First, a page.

But some mountains don’t move.  Maybe it’s supposed to be there. So whether God wants to remove it or take you to the top, no matter how miserably you’ve failed or how deeply you’ve fallen, remember this:

Love will make a way for me to stand on a mountain
That looks like it’s here to stay;
Love will make a way over and around it
To claim my hope and faith!
Goodness and mercy are running after me, but
Love will make a way!

These three things will last forever – faith, hope and love – and the greatest of these is love.
I Corinthians 13:13

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Jesus Loves Me

bb5The story of a little girl’s journey to faith, and the Daddy who led her there.  But the story began long before that:

Once there was a group of gospel singers who devoted their lives to ministry. They came to sing for a youth rally in a small town in upstate NY in the mid 1930’s and one of the church teens invited a friend to attend. Young Leo came to the concert that night and accepted the Lord as his personal Savior. His life was radically changed and he became passionate about reaching other young people for the Lord. So, every Saturday he would drive the country roads and invite young people to Sunday School – even offering a ride if they had no transportation.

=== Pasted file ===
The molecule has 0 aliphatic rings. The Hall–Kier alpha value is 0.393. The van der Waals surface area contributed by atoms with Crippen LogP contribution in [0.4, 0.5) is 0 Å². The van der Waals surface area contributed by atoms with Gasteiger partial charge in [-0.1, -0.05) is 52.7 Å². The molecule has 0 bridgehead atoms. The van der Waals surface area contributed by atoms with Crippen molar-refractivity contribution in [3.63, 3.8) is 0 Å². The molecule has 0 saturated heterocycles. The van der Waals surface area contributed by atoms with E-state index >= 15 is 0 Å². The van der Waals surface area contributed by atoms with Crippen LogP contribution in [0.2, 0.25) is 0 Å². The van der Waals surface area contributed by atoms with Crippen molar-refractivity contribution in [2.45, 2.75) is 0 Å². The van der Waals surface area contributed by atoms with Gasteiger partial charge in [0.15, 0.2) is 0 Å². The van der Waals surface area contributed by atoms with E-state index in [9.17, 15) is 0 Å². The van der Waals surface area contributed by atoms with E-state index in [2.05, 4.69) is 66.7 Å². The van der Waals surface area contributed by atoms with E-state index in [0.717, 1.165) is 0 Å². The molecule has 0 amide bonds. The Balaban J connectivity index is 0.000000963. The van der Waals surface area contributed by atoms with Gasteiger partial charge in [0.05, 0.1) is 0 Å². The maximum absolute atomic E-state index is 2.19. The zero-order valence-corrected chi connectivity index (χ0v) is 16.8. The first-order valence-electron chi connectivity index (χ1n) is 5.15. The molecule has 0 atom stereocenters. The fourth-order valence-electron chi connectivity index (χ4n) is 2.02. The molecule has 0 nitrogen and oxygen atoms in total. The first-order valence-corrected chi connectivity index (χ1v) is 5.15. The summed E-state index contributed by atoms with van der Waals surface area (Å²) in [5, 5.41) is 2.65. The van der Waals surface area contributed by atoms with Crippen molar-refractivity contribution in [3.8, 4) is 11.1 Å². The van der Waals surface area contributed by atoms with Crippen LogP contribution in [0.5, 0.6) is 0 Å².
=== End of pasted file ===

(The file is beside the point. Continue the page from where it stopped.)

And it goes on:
One week, he happened to stop at the Whitman farm on Ridge Road. There were several children in the home but at first, only young George accepted the invitation. He was eager to learn about the Bible and before long, he too, accepted the Lord, and his sisters soon after that.  George began studying the Bible in earnest, even doing some preaching as a teenager, and soon answered the call of God on his life. He went on to Bible college, met his bride (who has another wonderful story of God’s grace to a family extending over centuries and across continents), and they served the Lord together for 64 years until God called him home. God blessed their marriage with seven children and this is the story of just one of their little girls.

But the story doesn’t end there in that little country church in Pigeon Roost, Kentucky, for that little girl was me and now my story is part of yours.